The whole term built up to the concert in Coventry, which was the evening I had most fun in thus far. Before the concert, we went on RaW, the student radio, we also did some busking on the Piaza:
And after the concert, I went to DM Severance at the Student Cinema, so that was quite a busy night!
The next tuesday, we had a special rehearsal – Cabaret night, with acts from various people from Rev, followed by a night in Westwood Church. Awesome. Really. And now, tomorrow saturday, I am going to Newcastle(-under-Lyme) for one entire week of Revness, with Rev choirs from all around the UK. This is going to be fantastic! The concert, the culminating point of the week, will be next saturday. I can hardly wait – to give you an idea of how excited I am, this week will make me miss two Doctor Who episodes – and I don’t mind!!!!
This entry is also to thank from the bottom of my heart all the people in Rev, for being so great. I believe and hope I am going to keep in touch with most of you.
Writing about web page http://www.filmsoc.warwick.ac.uk
End of term also meant end of WSC – or Warwick Student Cinema – for about five weeks and a bit. Or at least I thought it did (aaah, outside-term socials!)
Anyways, looking back – term 2 has WSC all over it for me.
I just want to use this opportunity for a hats off to everyone, Jimmy C. not least for his brilliant schedule. I mean, we’ve seen quality movies, such as Pan’s Labyrinth (review below), The Prestige – my favourite movie so far this year, Little Miss Sunshine, and I’ve been introduced to University Challenge via Starter for Ten. More importantly, I’ve seen movies I would not have watched, had I not been in the Student Cinema – Breaking and Entering, for instance, or bits of Flushed Away. No, really well done for the choice of films.
Well done to the projectionists as well – nearly no problems this term – and to the Front of House team, who managed to get used to high viewing figures – a sell-out even for Casino Royale!
Looking back on relatively low figures from term 1, term 2 looks like an awesome achievement – so big in fact one may wonder how it could get better? But it can. Just look at next term’s schedule: The Illusionist, Babel, Hot Fuzz, Notes on a Scandal Stranger than fiction The science of sleep, etc. etc. Ooooh I can’t wait for term 3!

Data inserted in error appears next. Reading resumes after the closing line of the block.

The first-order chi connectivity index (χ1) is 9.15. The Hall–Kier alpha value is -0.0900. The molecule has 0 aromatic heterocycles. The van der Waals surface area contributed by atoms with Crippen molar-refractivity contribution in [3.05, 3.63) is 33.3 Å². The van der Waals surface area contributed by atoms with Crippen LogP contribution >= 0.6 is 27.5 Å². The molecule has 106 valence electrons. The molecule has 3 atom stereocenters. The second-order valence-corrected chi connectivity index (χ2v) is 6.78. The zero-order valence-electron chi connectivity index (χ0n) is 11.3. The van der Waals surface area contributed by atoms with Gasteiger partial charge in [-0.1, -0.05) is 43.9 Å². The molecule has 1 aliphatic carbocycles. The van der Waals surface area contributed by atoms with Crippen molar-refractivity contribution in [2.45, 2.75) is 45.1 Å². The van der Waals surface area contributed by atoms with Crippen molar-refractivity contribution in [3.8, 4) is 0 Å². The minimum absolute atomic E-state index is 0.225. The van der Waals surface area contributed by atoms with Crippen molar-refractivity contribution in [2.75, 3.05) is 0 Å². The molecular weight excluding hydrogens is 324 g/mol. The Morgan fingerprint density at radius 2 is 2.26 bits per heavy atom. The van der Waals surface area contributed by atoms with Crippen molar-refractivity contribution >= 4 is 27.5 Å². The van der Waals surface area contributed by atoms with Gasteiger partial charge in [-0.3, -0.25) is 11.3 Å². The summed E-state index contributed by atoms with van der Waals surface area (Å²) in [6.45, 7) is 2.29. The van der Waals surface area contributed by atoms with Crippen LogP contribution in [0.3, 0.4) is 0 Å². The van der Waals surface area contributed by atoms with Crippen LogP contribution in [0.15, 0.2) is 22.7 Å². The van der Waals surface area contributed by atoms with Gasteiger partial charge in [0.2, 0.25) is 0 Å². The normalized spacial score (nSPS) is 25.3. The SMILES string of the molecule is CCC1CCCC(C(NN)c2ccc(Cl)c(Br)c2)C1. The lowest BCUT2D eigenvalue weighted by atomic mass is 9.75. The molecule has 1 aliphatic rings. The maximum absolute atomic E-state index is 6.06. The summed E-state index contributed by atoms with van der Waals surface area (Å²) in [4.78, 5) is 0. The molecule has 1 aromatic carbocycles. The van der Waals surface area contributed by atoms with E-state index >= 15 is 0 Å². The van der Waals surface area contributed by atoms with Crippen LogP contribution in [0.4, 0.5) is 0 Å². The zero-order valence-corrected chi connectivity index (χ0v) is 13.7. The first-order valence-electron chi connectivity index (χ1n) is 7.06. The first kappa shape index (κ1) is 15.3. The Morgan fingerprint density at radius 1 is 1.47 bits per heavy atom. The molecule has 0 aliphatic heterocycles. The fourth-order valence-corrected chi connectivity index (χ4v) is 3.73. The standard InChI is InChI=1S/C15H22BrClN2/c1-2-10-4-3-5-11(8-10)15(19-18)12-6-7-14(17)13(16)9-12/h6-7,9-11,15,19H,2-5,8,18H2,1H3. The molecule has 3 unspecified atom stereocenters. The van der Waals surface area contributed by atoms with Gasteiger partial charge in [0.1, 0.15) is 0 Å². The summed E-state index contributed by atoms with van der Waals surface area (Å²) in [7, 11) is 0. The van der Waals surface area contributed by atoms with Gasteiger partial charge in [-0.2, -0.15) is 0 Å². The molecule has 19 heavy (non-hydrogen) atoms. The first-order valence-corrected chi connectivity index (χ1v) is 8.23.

I’ll finish on this:
Long live the Student Cinema!
Amsterdam was purely awesome. The hitching as well – nice and smooth. The ferry on the way there was OK. The ferry on the way back… but I get ahead of myself.
RAG craziness happened to me once more, possibly for the last time, when, right after the end of term, when I hitched to Amsterdam, in support of Comic Relief – now for the non-British people like myself who may not have heard of it, it is the biggest charity event in the UK, a bit like the French Téléthon – and the charity itself is associated with the BBC and fights against poverty. Now they have a symbol, the Red Nose (which came this year with fairly traded white chocolate with pictures of Wallace & Gromit or Doctor Who or a Cyberman), and these could be seen all over the place, in Oxfam, Sainsbury’s, etc.
The Noses being available in Oxfam plays a big role in the hitch. Indeed, the hitch took place two days after Comic Relief Day, so, in Oxfam, we couldn’t use our display board any longer. Which made it available for me and my lovely hitching partner Ellie to cut our hitching signs in. In the end, they were better-looking, bigger and stronger than my Dublin sandwich boards. The other good thing about working at Oxfam is that we have a laminator there, so we could have laminated parts on our signs, where we could update the directions! Here’s a picture of us in Newcastle(-upon-Tyne), so you can see our beautiful signs! The person on the left is Yen, with whom we travelled from Leicester to Newcastle.
Right, so how did the actual hitch happen? Well, same as for Dublin, we had a ferry to catch, so that meant getting up early (yuck) and starting hitching at abaout 5 in the morning… Problem is, there are works on the A45. Problem is, that implies not so many people will pull over, especially so early in the morning. So after about two hours, the safety car called us and took us to the Leicester forest services (blue on the map below). There, we hadn’t even put our signs out, we meet co-hitchers who happen to have spare spaces in their cars, all the way up to Newcastle! We happily accept, and jump in the back on the van (wooden benches, no safety belt… oh Chris if you had known that at the time you’d have had a heart attack!) and on we drive. Towards the ent of the journey, there is a real ful-scale blizzard with snow and wind and all; quite impressive but our driver’s a good one. We even get to see the Angel of the North (but the picture was taken by Ellie’s camera, not mine, so it’s not here yet…). He drops us off in the suburbs of Newcastle, it’s about eleven in the morning and the ferry leaves at five! We’re the first! (Yay!) Yen, who was with Ian the hitcher with spare space, wants to go to church (it is sunday after all), but we cannot leave her on her own (Chris already has a heart attack from our ride, remember? Let’s not damage his heart more…) so I go to the mass with her – to be honest this was not the most thrilling bit of the hitch – interesting though. And in the end, she gets a hitch off the father, who drives us nicely to the ferry, and when he drops us off, he gives us 20 pounds (for charity, I would tend to suppose). Now – this does not top the other group of four off – who got 20 quid “to have a beer” on the driver… Anyways, all of us are there, ready and happy to spend some time in the pub before leaving. No karaoke this time, but still some fun. Here’s the map: